Bert Thin Films, a University of Louisville research-backed startup, secured $2 million in funding to further development of a technology meant to make solar power more accessible.
The funding comes from a $1 million grant from the U.S. Department of Energy and $1 million in angel investment, which the startup will use to further develop its copper-based paste technology, called CuBert. The company plans to use the new funding to further de-risk the technology for the manufacturers. The DOE grant, received in late 2021, is part of a federal program meant to help integrate clean energy sources into the US electrical grid.
“Silver is a huge issue for the industry because the price volatility and there may not be enough to produce the amount of solar panels needed,” said Thad Druffel, theme leader for solar manufacturing R&D at UofL’s Conn Center for Renewable Energy Research. “We can solve it by changing one simple ingredient.”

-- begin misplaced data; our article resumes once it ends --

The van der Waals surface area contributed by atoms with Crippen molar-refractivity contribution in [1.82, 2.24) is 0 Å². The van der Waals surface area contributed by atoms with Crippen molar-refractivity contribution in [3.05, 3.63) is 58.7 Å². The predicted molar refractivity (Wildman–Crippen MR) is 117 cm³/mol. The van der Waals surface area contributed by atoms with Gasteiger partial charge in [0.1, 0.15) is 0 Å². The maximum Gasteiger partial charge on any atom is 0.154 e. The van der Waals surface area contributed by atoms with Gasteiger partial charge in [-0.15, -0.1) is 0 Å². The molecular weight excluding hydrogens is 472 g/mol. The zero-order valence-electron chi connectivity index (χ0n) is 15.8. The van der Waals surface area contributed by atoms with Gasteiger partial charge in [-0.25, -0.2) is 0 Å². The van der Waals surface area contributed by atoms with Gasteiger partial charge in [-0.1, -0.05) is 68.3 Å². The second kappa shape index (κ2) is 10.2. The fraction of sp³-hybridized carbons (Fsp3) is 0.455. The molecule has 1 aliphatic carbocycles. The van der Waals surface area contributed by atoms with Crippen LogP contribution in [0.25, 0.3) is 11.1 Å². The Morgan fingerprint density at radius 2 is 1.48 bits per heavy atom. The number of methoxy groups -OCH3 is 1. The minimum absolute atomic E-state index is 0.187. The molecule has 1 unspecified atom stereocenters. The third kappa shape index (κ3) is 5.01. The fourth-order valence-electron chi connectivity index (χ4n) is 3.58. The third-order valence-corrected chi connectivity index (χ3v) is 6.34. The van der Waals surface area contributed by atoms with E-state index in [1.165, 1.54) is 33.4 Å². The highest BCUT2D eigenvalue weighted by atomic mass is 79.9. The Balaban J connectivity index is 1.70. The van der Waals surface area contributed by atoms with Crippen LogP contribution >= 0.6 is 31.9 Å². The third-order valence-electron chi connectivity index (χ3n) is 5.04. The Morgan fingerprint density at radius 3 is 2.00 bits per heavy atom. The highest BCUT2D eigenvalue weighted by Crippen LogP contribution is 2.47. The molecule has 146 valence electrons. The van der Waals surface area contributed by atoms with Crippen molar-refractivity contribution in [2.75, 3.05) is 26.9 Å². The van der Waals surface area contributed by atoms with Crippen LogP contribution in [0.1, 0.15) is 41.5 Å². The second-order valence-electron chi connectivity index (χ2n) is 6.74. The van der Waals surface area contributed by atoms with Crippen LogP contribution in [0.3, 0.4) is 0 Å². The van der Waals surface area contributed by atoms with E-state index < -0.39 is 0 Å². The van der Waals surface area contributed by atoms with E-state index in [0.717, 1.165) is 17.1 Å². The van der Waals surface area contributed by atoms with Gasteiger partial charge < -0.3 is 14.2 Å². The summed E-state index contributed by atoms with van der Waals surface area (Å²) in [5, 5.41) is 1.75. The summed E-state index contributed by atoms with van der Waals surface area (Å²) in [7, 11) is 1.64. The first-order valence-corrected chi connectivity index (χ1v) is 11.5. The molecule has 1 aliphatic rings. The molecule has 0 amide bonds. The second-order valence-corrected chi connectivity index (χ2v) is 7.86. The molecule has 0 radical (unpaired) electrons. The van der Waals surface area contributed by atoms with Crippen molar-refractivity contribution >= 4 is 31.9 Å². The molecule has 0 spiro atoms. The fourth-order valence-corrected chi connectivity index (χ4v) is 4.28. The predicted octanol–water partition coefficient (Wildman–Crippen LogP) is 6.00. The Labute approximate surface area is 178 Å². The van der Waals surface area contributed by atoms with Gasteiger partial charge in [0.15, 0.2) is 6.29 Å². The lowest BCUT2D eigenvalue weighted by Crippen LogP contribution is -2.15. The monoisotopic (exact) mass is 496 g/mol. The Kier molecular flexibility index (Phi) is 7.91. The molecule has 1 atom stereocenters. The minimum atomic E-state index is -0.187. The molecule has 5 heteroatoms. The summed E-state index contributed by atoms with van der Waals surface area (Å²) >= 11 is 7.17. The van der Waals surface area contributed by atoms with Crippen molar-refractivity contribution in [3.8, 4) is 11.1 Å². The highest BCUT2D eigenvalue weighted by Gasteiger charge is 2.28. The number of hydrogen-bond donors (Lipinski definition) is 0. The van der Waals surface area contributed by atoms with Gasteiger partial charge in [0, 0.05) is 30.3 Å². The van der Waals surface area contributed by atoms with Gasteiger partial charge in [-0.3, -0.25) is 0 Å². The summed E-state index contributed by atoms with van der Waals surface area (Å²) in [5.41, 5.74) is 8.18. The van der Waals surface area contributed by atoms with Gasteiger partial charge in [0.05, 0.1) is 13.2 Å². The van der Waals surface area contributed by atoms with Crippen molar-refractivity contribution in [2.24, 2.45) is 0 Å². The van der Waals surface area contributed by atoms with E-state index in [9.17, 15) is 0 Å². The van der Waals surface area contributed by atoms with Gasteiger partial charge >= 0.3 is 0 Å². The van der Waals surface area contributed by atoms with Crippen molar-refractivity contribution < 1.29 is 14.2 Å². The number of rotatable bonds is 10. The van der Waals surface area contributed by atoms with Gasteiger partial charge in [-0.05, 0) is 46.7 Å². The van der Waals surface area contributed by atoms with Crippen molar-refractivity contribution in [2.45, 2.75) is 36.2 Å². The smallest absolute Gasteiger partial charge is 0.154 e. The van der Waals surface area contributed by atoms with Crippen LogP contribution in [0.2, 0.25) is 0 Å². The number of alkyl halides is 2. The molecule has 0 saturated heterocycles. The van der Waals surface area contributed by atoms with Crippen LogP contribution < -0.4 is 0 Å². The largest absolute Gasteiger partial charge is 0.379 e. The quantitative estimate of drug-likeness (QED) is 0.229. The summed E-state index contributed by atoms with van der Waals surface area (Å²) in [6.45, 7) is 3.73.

The paste, which was invented and patented at the University of Louisville in Kentucky, can replace silver components currently used in solar panels, making them less expensive to manufacture. The paste is can replace the silver paste directly into the existing manufacturing process and equipment in use today by solar panel makers, according to the company. Druffel invented the technology with former post-doctoral research associate, Ruvini Dharmadasa, and now is CEO of Bert Thin Films. He believes that by replacing silver components with CuBert paste, manufacturers can reduce their production costs significantly, which would reduce the cost to consumers.
With reduced costs, Druffel said, solar panels could become a more accessible and economical choice for consumers.
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